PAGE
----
The days of water-cooler moments, office politics and 9 to 5 work days are officially numbered. Co-working has gone mainstream, remote working is ‘the new normal’ and DAO’s are seriously on the horizon. Now a significant number of businesses are proactively choosing distributed global teams over a central office location.
As usual, tech businesses are leading the way, with brands such as Basecampand Github getting on board early. Most of all blockchain & Distributed Ledger Technology (DLT), Zeppelin, Consensys, Status and Bitpesa have built it into their DNA from day one. That makes sense, the technology is founded on the principle of decentralisation and Bitcoin and Ethereum are distributed team success stories. Other than these innovators, how many tech companies are distributed?
Blockchain jobs are twice as likely to be remote
We analysed data across three major job boards and found that there’s roughly twice as many remote developer roles in companies that had blockchain or DLT in their job specs.
1% of developer jobs with blockchain on Indeed are remote
0.3% of other developer jobs on Indeed are remote.
29% of developer jobs with blockchain on Angelist are remote
15.7% of other developer jobs on Angelist are remote.
12.1% of developer jobs with blockchain on StackOverflow are remote
6% of other developer jobs on StackOverflow are remote.
Data collected: 22/11/18
This data isn’t surprising since the values of blockchain technology companies often align with the sentiment of remote working. Democratisation of power, privacy and decentralisation.
The drivers and the deterrents to distribute
There are a number of drivers behind the move to distributed teams, not least the battle for the best people. Tech talent is hard to find and extremely expensive, which means young start-ups have been priced out of the traditional hotspots, like Silicon Valley, London and Berlin.
Many have responded by scrapping the idea of having a permanent base altogether, instead embracing the opportunity to pluck tech talent from every corner of the hyper-connected world, and the chance to get shot of staid office structures at the same time.
It sounds like workplace utopia, however shifting to a fully distributed model isn’t without its challenges. In fact there’s a plethora of problems that come with these perks. There’s naturally an impact on company culture, team trust and collaboration, which means getting the recruitment and peopleOps processes right is vital.
Building a distributed team: Making it work for everyone
Invest in workstations:
Every employee needs to have fast internet and easy access to video conferencing software to give them the opportunity to excel in your organisation. Distributed employees may well have access to great personal technology but provision of top end equipment needs to be default for any company practising the distributed model. Of course you have no control over the environment that equipment sits in — that’s part of the empowering perk for each individual.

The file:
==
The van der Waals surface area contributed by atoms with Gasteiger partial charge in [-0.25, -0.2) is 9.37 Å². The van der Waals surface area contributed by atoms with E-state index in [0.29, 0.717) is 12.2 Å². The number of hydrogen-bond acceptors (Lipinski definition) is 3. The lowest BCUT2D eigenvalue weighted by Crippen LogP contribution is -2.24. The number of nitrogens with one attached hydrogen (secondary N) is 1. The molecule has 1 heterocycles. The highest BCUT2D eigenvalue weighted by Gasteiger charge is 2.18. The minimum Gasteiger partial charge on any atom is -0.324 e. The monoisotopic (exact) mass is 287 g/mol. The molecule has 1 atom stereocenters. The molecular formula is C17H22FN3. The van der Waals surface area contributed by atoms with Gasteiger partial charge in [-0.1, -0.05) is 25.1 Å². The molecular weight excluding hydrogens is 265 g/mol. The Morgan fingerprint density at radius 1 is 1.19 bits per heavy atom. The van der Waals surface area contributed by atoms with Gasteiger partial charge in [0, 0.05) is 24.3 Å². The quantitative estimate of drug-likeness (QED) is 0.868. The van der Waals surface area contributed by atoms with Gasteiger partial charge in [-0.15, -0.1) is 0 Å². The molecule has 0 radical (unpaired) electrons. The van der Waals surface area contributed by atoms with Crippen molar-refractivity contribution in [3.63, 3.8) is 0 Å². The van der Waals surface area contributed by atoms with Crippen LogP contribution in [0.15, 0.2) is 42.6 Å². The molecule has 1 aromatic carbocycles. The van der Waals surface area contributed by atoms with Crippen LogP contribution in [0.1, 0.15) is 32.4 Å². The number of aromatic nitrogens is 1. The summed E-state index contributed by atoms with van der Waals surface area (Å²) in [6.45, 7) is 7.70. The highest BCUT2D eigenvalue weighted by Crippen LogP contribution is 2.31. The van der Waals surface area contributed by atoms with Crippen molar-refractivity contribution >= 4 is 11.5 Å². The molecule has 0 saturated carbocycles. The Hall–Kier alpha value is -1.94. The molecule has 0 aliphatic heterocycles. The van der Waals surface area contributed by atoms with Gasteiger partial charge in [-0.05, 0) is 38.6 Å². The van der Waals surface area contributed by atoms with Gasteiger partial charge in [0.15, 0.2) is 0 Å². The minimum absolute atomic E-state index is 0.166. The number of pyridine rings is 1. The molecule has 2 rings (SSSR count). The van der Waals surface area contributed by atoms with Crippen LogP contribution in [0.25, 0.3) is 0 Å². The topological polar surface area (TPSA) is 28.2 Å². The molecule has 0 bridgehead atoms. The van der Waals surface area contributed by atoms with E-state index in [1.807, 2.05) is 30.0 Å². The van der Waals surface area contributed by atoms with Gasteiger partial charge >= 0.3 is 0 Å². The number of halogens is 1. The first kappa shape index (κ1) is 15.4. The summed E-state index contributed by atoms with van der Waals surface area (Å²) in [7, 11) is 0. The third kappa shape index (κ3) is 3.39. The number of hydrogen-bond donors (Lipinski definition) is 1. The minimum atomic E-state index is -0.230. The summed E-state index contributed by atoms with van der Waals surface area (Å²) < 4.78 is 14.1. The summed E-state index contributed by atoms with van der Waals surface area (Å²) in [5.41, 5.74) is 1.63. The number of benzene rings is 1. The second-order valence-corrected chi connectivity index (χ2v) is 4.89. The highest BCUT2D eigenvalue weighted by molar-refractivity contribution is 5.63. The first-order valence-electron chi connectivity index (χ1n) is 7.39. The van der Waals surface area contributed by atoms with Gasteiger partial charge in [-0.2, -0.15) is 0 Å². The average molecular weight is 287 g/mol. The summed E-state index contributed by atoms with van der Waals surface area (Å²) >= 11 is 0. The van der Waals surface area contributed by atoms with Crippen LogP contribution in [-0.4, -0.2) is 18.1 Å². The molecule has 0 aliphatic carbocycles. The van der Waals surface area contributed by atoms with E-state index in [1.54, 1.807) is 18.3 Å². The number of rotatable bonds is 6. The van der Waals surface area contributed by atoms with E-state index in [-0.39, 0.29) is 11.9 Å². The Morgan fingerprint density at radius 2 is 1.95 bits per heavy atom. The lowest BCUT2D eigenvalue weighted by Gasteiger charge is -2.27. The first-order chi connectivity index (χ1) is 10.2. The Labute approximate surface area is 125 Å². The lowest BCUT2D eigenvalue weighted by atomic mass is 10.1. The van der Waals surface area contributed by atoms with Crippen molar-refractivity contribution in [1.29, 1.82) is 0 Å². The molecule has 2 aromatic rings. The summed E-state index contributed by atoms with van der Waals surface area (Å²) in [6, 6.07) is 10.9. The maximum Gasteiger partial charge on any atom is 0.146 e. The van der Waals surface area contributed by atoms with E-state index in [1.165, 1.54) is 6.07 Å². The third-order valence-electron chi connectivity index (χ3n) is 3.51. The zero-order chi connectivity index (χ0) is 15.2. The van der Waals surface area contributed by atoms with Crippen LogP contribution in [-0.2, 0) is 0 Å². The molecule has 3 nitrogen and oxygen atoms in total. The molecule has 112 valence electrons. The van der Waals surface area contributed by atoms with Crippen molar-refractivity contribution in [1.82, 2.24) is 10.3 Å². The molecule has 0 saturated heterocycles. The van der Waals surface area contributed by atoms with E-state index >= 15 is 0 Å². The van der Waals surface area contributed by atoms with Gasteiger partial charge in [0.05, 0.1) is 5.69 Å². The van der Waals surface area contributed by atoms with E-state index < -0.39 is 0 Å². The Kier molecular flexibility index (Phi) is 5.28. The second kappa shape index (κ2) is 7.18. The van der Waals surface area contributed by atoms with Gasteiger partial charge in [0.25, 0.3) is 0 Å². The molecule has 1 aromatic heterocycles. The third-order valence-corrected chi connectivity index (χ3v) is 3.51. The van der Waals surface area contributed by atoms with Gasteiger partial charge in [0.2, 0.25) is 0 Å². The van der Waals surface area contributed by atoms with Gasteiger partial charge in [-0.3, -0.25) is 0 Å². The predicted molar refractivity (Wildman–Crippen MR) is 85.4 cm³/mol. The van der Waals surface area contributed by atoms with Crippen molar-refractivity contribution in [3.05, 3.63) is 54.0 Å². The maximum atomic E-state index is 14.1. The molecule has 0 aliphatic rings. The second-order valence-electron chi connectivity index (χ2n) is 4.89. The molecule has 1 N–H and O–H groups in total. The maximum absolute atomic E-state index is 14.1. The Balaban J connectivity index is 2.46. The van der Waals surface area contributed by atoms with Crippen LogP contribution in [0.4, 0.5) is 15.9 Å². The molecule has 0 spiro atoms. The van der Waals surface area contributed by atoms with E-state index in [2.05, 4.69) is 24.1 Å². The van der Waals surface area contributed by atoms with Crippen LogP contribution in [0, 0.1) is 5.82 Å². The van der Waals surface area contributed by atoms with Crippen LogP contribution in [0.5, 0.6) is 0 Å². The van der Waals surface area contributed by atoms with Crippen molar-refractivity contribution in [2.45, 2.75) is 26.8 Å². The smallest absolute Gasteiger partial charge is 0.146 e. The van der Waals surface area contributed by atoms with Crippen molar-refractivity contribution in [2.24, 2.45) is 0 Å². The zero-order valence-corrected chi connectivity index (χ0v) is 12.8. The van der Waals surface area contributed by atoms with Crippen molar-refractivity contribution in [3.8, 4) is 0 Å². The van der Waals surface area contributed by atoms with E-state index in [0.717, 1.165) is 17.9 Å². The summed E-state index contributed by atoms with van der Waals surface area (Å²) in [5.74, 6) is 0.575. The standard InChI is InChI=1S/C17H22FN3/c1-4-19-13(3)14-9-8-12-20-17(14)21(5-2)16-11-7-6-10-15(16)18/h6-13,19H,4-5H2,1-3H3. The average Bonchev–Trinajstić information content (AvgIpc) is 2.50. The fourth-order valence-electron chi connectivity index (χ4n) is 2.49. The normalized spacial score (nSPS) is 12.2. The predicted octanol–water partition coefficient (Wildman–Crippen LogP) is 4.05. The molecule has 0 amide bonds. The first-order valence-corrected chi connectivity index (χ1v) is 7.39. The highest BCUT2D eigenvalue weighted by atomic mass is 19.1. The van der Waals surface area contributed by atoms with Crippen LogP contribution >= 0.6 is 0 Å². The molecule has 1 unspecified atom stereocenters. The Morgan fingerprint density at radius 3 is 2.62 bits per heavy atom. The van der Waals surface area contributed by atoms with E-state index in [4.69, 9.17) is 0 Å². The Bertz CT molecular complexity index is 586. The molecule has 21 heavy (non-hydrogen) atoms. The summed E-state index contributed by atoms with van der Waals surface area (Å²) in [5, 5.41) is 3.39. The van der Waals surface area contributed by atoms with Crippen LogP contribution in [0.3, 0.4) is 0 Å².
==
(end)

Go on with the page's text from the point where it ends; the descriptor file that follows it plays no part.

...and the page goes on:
Reduce geographical bias:
We talk a lot about tackling unconscious bias at and the detrimental effect it can have on hiring; access to talent and diversity. Geographical bias is almost unavoidable for centralised teams. We will often look at CV’s and discount those who don’t live locally, naturally favouring those who have an easy commute or don’t have to relocate. Building a distributed team immediately removes this bias.
Distribution for built-in diversity:
Without geographical bias we can build in diversity by design. You can hire by meritocracy — the best skills and fit from your global talent pool win the job. Restricted communication channels do have some benefit — they block bias to different shapes, sizes, skin tones and supposed abnormalities in individuals.
Feeding back and spending time ‘together’:
One of the big dangers of distributed teams is that people will feel disconnected from their colleagues. A method to avoid this is through a structured routine of phone or video-based ‘get-togethers’, on a daily or weekly basis. How you choose to run these is up to you but ensure that everybody feeds in about what they’ve achieved since you last caught up and what your focus is for that day or week. Make sure these happen come rain or shine, giving your team time to connect, hear each other’s voices and stay in the loop of what everybody else is doing.
Physical contact not ‘FaceTime’:
And yes, it also helps enormously to actually meet up from time to time, to strengthen those team bonds. Nothing beats spending physical time together to build trust and relationships so, even if it’s just once every six or 12 months, it’s worth the challenge of coordinating diaries and spending a bit of cash to make it happen.
This is part 1 of our distributed teams series. Maybe I’ve wet your appetite to find out how to build a distributed team, maybe you feel like a duck out of water. If the former, stay tuned for part 2 to read about creating an effective interview process for building distributed teams.
This post was written in collaboration with Recruiting Brainfood
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